I love teaching.
I also love peace and quiet, but those two passions don’t often work well together. Kids are wonderful. Kids are fun. But kids can also be noisy, and messy, because growing and learning is a chaotic, imperfect, fall-on-your-face-and-get-back-up-again adventure. Watching kids as they wrestle through the learning process melts my heart, but sometimes it also hurts my ears.
I remember, because I was one of those kids.
My 6th grade teacher, let’s call him Mr. Allen, knew how to make history come alive. He taught us botany, and creative writing. He engaged us with current news headlines, and taught us how to have empathy towards the world around us. He invited us to join him after school shaping bonsai trees, writing letters to local representatives, or learning about the inner workings of a combustion engine. On most days, he was great with kids.
But sometimes he couldn’t handle the noise.
Sometimes he fumed. Sometimes he snapped. Sometimes, he blew a gasket.
As a teacher you understand that your class will have an interesting concoction of introverts and extroverts inhabiting your classroom. You will have the painfully shy, and the incredibly robust. The wallflowers and the wildflowers.
I realize my class is filled with those that are quintessentially quiet, and others who are serial socialites. Kids who love to curl in the corner with a pile of books, and kids who like to roam around the room finding someone to talk with. My hidden ones, and my always audible ones.
Sometimes the yappers can rub teachers the wrong way. They raise their hands before they know what they want to say. They have an answer, before you finish the question. They live on center stage.
But extroverts are WONDERFUL! They keep a classroom lively. They have a wealth of ideas. They are friendly, kind, and spirited.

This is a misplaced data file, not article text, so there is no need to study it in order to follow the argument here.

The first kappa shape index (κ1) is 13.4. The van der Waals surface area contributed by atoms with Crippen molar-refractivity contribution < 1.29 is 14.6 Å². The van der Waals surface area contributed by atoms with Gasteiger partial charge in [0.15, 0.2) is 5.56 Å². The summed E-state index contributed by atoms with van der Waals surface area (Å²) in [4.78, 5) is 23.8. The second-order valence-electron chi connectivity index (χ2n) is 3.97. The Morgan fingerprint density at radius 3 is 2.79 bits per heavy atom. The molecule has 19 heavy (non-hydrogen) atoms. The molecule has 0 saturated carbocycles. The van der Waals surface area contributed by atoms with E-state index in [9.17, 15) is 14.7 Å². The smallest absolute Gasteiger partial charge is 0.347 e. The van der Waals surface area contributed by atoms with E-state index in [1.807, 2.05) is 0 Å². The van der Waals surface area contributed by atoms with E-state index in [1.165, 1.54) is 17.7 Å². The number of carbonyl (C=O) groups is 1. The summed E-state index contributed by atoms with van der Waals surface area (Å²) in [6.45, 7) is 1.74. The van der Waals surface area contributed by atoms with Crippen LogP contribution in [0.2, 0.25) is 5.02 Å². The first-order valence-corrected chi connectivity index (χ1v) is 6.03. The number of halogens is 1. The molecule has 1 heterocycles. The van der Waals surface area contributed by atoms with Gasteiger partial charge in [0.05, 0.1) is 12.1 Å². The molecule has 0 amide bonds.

And truth be told, I’m a yapper. Except when I leave the classroom. Then I need quiet. Desperately. To recharge.
So years ago, I recall being an uber extrovert in Mr. Allen’s classroom. He doled out the warnings, the scoldings, and more than enough of those delightful penmanship opportunities to write “I will not interrupt the class” one hundred times on the chalkboard. But I was wired to be moving. I was wired to be talking. I was wired to get on Mr. Allen’s nerves.
One particular day, this little angelic sixth grader was goofing around at the drinking fountain, and all of a sudden I heard his booming voice behind me. Let’s just say his response to my antics crossed any lines of professionalism or ethical behavior. But those were the days when teachers carried such high respect, that they were not often questioned. When I told my mother that Mr. Allen had picked me up and threatened to toss me over the 2nd floor railing, she mumbled something about me probably deserving it. She probably thought I embellished my story a little.
His reaction didn’t make me a quieter student, but it did leave a reminder to cherish all personalities, even when they come with a set of wiring much different than my own.
Some of my students are wired for sound. They need an endless supply of opportunities for discussion. For attention. For affirmation. Some of my students are wired in a quieter way. They sit still, listen attentively, and embrace the quiet moments to reflect, explore and imagine. And both sounds are wonderful to my ears.
I’m participating in the Slice of Life Writing Challenge. This is Day 3.